Jewish history gives us two historical examples of how to deal with communal strife and disagreement. The first is the rift in the Jewish community during the late 2nd Temple period. The community was so divided into different religious/political beliefs that history would call them distinct sects. The rabbis of the Talmud note that the 2nd Temple was destroyed because of senseless hatred (sinat hinam) between these factions. Do we want to be a Jewish community constantly angry with our neighbors?.

Alternatively, the ancient schools of Hillel and Shammai almost always disagreed on questions of law, and yet, we are taught that they still were able to live together in a sacred community, and have their children marry each other. Legal rulings however, usually go by the School of Hillel because his School made a concerted effort to understand the position of their foe. They practiced empathy. They sought to understand the other side.

Once the elections are decided we need to get to the work of healing the rifts in our Country. One way to do this is to begin to focus on our common values. The book Crucial Conversations helps us by asking, “what can we both agree upon? What is our common ground?” Can we agree that we want to live in a Country that values service to others, education, cares for those in need, values honor and respects difference. Can we work to build on our shared values so that our communities grow in kindness and compassion?

May we strive to be like the School of Hillel who sought to understand the positions of others. May we learn to find what we can agree upon. May we remind ourselves that all are created in God’s sacred image, even those we disagree with. May we each work to create a “more perfect Union,” where there is more “liberty and justice for all.” Amen.

Election Day 2020

Rabbi Andrew Pepperstone — Hebrew Congregation Ahavat Achim, Wichita, KS

I feel like every election I have experienced since turning 18 has been the most important election in this nation’s history. And they have been, because each election we hold in this nation always present its citizens with critical choices about the future and direction of this country. I am sure that we all feel the weight and importance of this election, which has dominated news cycles, our conversations, and our minds for quite some time.

Each Shabbat morning, we pray that our country be one that has leaders, judges, officers and officials who devote themselves to the needs of our public, who understand the rules of justice, who work for the security, happiness and freedom of all who live in this country. We pray that everyone uproot from their hearts hate, malice, jealousy and strife. We pray that everyone work together to plant love and compassion, peace and friendship between the many peoples and faiths who dwell in this nation. We ask God to help us to judge justly, to act with compassion, to find the roots of poverty and eradicate them from our land.

In recent days, we have seen deep divisiveness in this country, deep divisions that have been with us for a long time, and that have been recently revealed. Many of us have found it difficult to have conversations with people, among them friends and family, with whom we disagree. This lack of ability to have conversations with those with whom we disagree has made coming together all the more challenging. One root of this divisiveness is binary thinking, where there are only two options, two sides, and it is one or the other. We need to begin to cultivate a non-binary way of being together, one where it is We and not Us and Them.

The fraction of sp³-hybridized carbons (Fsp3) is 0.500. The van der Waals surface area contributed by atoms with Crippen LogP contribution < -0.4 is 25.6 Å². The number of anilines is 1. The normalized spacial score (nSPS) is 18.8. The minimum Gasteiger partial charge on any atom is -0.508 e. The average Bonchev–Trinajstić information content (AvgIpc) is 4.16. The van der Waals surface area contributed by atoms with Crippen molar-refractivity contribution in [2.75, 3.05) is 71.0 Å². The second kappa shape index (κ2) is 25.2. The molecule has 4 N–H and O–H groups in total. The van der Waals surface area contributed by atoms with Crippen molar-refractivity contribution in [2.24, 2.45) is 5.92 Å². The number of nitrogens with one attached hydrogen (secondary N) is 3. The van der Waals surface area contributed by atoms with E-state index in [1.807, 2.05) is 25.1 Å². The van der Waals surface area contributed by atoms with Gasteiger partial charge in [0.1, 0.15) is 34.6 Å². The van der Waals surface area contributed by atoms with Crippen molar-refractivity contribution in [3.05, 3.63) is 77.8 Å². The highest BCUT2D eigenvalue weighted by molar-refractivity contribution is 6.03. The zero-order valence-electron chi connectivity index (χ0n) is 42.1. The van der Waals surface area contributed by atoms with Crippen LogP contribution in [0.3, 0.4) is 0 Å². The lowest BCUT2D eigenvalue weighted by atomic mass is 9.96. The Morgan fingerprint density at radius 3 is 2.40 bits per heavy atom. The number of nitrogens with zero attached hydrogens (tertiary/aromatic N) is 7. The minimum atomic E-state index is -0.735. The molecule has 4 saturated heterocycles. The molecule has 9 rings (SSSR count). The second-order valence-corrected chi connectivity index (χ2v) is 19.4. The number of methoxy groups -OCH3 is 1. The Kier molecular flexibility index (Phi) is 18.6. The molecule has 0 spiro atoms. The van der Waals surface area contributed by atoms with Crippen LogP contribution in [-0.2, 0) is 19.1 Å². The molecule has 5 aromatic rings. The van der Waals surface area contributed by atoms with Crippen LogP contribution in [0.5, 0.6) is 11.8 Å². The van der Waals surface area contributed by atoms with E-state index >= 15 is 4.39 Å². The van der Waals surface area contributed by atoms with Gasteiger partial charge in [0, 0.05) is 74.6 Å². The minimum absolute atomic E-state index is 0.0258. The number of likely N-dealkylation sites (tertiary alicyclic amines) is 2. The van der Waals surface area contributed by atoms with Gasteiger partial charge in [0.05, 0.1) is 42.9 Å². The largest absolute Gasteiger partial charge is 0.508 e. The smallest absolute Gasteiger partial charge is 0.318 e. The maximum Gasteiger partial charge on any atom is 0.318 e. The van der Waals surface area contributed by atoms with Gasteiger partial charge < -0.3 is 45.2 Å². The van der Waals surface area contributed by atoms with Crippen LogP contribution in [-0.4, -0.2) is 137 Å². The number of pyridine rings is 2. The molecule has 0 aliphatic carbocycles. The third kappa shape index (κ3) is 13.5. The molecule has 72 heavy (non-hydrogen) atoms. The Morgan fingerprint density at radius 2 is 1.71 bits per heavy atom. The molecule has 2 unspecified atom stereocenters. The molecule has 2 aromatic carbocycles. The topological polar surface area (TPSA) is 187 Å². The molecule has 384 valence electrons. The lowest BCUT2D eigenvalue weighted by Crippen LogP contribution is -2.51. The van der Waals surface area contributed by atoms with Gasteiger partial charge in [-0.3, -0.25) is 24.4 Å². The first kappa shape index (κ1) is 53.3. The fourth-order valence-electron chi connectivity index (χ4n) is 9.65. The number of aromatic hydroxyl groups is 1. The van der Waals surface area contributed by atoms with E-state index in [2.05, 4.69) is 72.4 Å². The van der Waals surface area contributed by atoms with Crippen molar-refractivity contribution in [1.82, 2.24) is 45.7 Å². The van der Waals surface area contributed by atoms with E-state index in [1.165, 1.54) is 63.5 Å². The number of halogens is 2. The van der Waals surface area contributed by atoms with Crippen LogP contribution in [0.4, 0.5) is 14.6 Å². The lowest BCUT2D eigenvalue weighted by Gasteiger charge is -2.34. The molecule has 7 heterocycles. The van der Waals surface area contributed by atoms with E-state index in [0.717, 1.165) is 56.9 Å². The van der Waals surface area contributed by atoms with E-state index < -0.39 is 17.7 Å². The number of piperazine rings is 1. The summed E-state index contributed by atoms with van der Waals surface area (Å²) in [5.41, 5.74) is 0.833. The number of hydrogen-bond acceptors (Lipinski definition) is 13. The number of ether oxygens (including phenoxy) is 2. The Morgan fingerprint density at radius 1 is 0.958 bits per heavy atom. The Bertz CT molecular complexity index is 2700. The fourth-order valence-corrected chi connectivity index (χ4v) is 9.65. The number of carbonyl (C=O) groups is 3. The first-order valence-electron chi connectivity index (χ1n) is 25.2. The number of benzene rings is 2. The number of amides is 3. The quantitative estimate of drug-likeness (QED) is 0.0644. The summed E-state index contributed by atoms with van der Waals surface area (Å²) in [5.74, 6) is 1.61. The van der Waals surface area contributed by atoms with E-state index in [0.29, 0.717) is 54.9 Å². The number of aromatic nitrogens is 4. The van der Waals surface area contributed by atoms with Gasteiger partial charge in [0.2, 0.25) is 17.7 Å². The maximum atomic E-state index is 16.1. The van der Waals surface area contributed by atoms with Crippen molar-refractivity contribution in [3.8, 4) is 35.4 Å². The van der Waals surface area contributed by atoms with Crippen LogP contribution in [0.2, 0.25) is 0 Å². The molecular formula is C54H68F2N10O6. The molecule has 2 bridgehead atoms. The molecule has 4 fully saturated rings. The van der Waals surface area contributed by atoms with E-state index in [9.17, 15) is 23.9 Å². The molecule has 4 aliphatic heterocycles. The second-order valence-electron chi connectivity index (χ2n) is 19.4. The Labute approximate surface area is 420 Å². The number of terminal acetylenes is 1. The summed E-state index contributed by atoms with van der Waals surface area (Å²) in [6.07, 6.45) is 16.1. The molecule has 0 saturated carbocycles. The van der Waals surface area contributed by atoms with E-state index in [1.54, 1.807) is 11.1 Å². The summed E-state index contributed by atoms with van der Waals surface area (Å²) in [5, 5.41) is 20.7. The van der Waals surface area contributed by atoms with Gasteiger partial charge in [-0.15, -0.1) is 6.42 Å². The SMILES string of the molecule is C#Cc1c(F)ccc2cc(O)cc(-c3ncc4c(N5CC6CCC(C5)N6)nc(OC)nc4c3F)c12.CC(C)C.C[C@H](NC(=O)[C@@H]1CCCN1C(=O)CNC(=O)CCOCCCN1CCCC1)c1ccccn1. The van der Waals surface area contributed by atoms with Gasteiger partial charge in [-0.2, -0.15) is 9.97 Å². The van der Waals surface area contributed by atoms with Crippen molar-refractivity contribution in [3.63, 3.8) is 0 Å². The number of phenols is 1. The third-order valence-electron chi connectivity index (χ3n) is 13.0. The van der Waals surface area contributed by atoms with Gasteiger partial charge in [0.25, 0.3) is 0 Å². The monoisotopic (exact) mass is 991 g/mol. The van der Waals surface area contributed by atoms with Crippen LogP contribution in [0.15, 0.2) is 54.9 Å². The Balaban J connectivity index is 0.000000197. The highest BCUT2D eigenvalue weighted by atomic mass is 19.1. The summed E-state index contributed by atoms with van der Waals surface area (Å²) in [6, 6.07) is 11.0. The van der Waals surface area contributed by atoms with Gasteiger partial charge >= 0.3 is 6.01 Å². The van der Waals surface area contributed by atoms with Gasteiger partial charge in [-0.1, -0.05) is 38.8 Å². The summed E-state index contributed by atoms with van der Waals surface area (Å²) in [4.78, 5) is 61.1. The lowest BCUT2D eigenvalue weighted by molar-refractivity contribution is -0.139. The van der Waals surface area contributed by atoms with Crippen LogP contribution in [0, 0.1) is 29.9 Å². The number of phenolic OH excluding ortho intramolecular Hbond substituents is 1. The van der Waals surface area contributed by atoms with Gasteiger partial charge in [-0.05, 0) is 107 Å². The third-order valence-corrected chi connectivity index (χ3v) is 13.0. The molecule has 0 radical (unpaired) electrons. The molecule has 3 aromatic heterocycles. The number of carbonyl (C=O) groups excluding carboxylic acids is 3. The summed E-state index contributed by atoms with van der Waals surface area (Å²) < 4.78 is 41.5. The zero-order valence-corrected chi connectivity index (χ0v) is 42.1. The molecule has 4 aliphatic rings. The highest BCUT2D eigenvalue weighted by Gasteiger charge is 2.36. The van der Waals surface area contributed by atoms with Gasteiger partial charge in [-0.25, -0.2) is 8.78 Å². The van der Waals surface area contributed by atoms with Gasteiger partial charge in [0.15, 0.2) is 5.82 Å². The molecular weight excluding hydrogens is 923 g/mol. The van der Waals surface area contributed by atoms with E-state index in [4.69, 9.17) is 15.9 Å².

As individual citizens of this country, we engage in its civic life with the welfare and well-being of all who live in this country. But when we gather as a congregation, we gather as Jews, whose civic distinctions should not matter, who strive to live a life rooted in Torah, mitzvot, prayer, study, and acts of loving kindness and compassion.

We all have an obligation to go the the polls today and vote, if you have not already done so. Ever since we lived in Babylon, we have understood our duty to do all that we can for the well-being of the country in which we live. Jeremiah taught us to seek the welfare of the place where we live, and the Rabbis teach that we should all seek the welfare of the government in every time and place. To help us with that, here is a contemporary prayer for voting by my colleague Rabbi David Seidenberg, which may be worth using whether you vote today or have already voted.

Beginning this evening as voting polls begin to close, we need to be patient with the election results, letting every vote be counted. This election will not be decided this evening. It even may take weeks to finalize the results.

And then, no matter what the results of the election, we will gather as a congregation, and continue to root ourselves in:

Torah, listening to the wisdom of our tradition;

Mitzvot / Acts of Connection which help guide us in how we walk in the world;

Tefillah / Prayer, which helps gives us time to reflect, meditate, give voice to our feelings, to center ourselves, connect us to God and to each other;

Talmud / Study, which helps us discern the voices of our tradition, the world today, our own consciences and deepen our understanding of them;

Gemilut Chasadim / Acts of Lovingkindness and Compassion, which teach us to walk in the world, sharing God’s love and compassion with others, exemplifying the central mitzvah in the Torah: to love our neighbors as we love ourselves.